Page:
The Daughters have closed their Pauline Books and Media Centre store in Hindmarsh Square, signalling the end of their presence in Adelaide.
In a touching homily, Bishop Greg O’Kelly SJ said it was a sad occasion for the Sisters and those they had served so well.
“The book store and media centre staffed by the Sisters and devoted lay people was a place of pilgrimage, a place of advice and counsel, a spiritual centre in the heart of Adelaide,” he said.
“Country people made sure to come there to the book store because those resources weren’t available and priests would make a pilgrimage to pick up what they needed for Scripture and liturgy resources…it was a place of witness of the work of the Sisters in opening up the Word made flesh.”
Bishop O’Kelly said when the Sisters first arrived in Adelaide and set up a shop adjacent to St Francis Xavier’s Cathedral – their first bookstore in Australia – they lived at St Peters and would go “door to door” with a suitcase of books.
Over four different sites, they had continued the mission of their order’s founder Italian priest Blessed James Alberione to use new methods of communication to evangelise and spread the Word.
“The foresight of Blessed James, it was 1915 and when you think of what communication was like then compared to the mass media and electronic communication we have now, where we can turn on the television and see a football match being played overseas – we have this miracle of communication.
“There was no suggestion of things we take for granted now like Blue Tooth, WiFi or anything in the electronic age, but this man assisted by Mother Thecla (Merlo) had the idea that this was going to be an instrument of evangelisation and gathered around themselves a group of Sisters to work in that apostolate.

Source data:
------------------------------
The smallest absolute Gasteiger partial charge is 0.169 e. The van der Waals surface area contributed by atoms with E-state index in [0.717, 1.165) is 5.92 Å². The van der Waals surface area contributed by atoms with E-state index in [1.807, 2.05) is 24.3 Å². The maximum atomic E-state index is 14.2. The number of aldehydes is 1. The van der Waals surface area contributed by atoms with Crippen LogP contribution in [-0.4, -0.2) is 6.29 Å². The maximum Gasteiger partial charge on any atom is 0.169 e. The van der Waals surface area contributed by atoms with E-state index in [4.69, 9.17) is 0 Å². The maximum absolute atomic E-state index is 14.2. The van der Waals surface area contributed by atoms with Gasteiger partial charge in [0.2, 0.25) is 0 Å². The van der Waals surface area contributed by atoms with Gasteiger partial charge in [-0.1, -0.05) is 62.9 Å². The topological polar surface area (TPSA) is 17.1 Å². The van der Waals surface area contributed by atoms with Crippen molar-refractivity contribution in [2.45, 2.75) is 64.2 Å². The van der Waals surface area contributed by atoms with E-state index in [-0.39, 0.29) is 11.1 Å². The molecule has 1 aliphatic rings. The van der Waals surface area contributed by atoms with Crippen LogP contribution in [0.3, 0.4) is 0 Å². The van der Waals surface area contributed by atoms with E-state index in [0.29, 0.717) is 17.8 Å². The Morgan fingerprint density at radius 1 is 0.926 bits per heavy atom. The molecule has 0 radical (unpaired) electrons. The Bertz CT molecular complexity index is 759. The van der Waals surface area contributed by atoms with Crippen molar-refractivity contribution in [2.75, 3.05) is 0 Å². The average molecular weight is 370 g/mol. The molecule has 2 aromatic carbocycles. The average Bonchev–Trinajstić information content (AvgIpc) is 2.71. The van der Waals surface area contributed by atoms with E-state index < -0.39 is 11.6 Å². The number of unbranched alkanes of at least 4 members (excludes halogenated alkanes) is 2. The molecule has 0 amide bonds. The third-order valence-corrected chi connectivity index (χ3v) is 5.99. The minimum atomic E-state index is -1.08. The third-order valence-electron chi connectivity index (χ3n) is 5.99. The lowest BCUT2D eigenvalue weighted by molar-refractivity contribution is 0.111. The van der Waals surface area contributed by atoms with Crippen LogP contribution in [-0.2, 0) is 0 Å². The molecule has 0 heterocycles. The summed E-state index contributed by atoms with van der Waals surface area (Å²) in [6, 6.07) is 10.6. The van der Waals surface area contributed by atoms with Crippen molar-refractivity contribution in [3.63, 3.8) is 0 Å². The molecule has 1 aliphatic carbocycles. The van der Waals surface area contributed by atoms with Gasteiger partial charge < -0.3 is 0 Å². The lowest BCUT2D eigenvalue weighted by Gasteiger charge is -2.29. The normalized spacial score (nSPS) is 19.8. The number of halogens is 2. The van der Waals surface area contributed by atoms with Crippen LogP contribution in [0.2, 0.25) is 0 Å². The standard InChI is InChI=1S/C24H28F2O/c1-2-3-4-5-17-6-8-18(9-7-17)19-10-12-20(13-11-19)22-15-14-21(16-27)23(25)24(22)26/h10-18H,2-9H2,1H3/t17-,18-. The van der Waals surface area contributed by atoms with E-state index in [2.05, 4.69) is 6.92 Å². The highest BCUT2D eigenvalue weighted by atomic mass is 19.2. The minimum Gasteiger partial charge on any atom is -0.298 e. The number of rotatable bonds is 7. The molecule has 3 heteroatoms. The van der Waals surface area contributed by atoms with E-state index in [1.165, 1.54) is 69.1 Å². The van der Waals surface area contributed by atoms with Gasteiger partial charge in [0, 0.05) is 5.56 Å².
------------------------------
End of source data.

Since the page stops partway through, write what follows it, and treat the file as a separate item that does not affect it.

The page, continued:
“It was something new, something nuns had never done before, and we here in SA were beneficiaries of that.”
Bishop O’Kelly spoke of Sr Edoardo who worked at the book store for nearly 50 years and “knew all of Adelaide”. “She was a better source of information than an enclosed Carmelite,” he joked.
“Edoardo didn’t have a great command of English but it didn’t matter…she heard so many people’s confessions the
Archbishop wanted to give her the right of absolution.”
He expressed his gratitude to Sisters Marisa and Grace who had “strived so hard” to spread the Word and whose work was now coming to a completion.
“You are very much part of this community, you are very dear to us, so we pray that the seeds you have planted will grow…that somehow the vacuum will be filled in our Church.”
Daughters of St Paul provincial, Sr Nerina Zernado, who travelled from Sydney for the farewell Mass along with other members of the community, thanked the SA Catholic community for its support of the Daughters and listed the Sisters and lay staff who had worked at the store.
“In a special way I want to thank Marisa and Grace, for their many years of ministry in Adelaide,” she said.
“They are strong sisters, brave and courageous. They’ve borne the emotional toll, the brunt of the closure of our Book Centre, with the flow–on practical consequences and hard work. To say they are broken-hearted to leave and that they have shed tears, is an understatement, but their acceptance of letting go, and gratitude for being part of this community, are saintly.
“We leave here broken-hearted but also with grateful and joyful hearts because our hearts are filled with beautiful memories and gratitude to God for having given us the opportunity to serve in this place, a most wonderful and welcoming place where for 57 years we were able to give expression to our charism and mission, a familiar place where the Daughters of St Paul always felt at home.
“It has been our privilege to know, love and serve God and God’s people in this beautiful city and State.”
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